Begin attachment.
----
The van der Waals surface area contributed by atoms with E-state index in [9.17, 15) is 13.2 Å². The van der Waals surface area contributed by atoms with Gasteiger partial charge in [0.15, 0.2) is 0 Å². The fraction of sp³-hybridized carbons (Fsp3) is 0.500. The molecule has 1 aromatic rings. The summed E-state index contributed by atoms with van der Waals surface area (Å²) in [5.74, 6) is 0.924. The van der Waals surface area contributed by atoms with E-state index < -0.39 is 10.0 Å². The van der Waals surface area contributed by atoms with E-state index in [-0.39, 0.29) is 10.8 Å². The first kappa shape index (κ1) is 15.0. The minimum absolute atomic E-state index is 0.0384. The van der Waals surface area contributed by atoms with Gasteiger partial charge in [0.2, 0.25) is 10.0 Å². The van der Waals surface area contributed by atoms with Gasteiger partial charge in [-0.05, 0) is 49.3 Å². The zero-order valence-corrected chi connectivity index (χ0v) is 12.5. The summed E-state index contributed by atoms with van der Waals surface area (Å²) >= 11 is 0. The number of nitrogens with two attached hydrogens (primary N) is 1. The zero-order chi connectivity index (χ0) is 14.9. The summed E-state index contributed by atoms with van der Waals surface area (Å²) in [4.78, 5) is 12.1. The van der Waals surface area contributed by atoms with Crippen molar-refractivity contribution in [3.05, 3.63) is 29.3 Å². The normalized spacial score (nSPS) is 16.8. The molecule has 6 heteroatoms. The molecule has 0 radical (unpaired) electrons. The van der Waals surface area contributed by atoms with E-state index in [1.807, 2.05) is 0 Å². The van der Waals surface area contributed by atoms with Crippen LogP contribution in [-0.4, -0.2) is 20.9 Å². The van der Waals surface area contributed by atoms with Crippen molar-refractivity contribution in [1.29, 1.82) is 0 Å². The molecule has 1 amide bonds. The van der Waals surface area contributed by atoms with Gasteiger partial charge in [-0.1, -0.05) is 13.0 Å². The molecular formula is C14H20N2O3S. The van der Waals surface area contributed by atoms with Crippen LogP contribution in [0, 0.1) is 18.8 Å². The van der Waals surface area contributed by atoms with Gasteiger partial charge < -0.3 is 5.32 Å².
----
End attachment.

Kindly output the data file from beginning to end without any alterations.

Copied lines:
The van der Waals surface area contributed by atoms with E-state index in [9.17, 15) is 13.2 Å². The van der Waals surface area contributed by atoms with Gasteiger partial charge in [0.15, 0.2) is 0 Å². The fraction of sp³-hybridized carbons (Fsp3) is 0.500. The molecule has 1 aromatic rings. The summed E-state index contributed by atoms with van der Waals surface area (Å²) in [5.74, 6) is 0.924. The van der Waals surface area contributed by atoms with E-state index < -0.39 is 10.0 Å². The van der Waals surface area contributed by atoms with E-state index in [-0.39, 0.29) is 10.8 Å². The first kappa shape index (κ1) is 15.0. The minimum absolute atomic E-state index is 0.0384. The van der Waals surface area contributed by atoms with Gasteiger partial charge in [0.2, 0.25) is 10.0 Å². The van der Waals surface area contributed by atoms with Gasteiger partial charge in [-0.05, 0) is 49.3 Å². The zero-order valence-corrected chi connectivity index (χ0v) is 12.5. The summed E-state index contributed by atoms with van der Waals surface area (Å²) >= 11 is 0. The number of nitrogens with two attached hydrogens (primary N) is 1. The zero-order chi connectivity index (χ0) is 14.9. The summed E-state index contributed by atoms with van der Waals surface area (Å²) in [4.78, 5) is 12.1. The van der Waals surface area contributed by atoms with Crippen molar-refractivity contribution in [3.05, 3.63) is 29.3 Å². The normalized spacial score (nSPS) is 16.8. The molecule has 6 heteroatoms. The molecule has 0 radical (unpaired) electrons. The van der Waals surface area contributed by atoms with E-state index in [1.807, 2.05) is 0 Å². The van der Waals surface area contributed by atoms with Crippen LogP contribution in [-0.4, -0.2) is 20.9 Å². The van der Waals surface area contributed by atoms with Crippen molar-refractivity contribution in [1.29, 1.82) is 0 Å². The molecule has 1 amide bonds. The van der Waals surface area contributed by atoms with Gasteiger partial charge in [-0.1, -0.05) is 13.0 Å². The molecular formula is C14H20N2O3S. The van der Waals surface area contributed by atoms with Crippen LogP contribution in [0, 0.1) is 18.8 Å². The van der Waals surface area contributed by atoms with Gasteiger partial charge < -0.3 is 5.32 Å².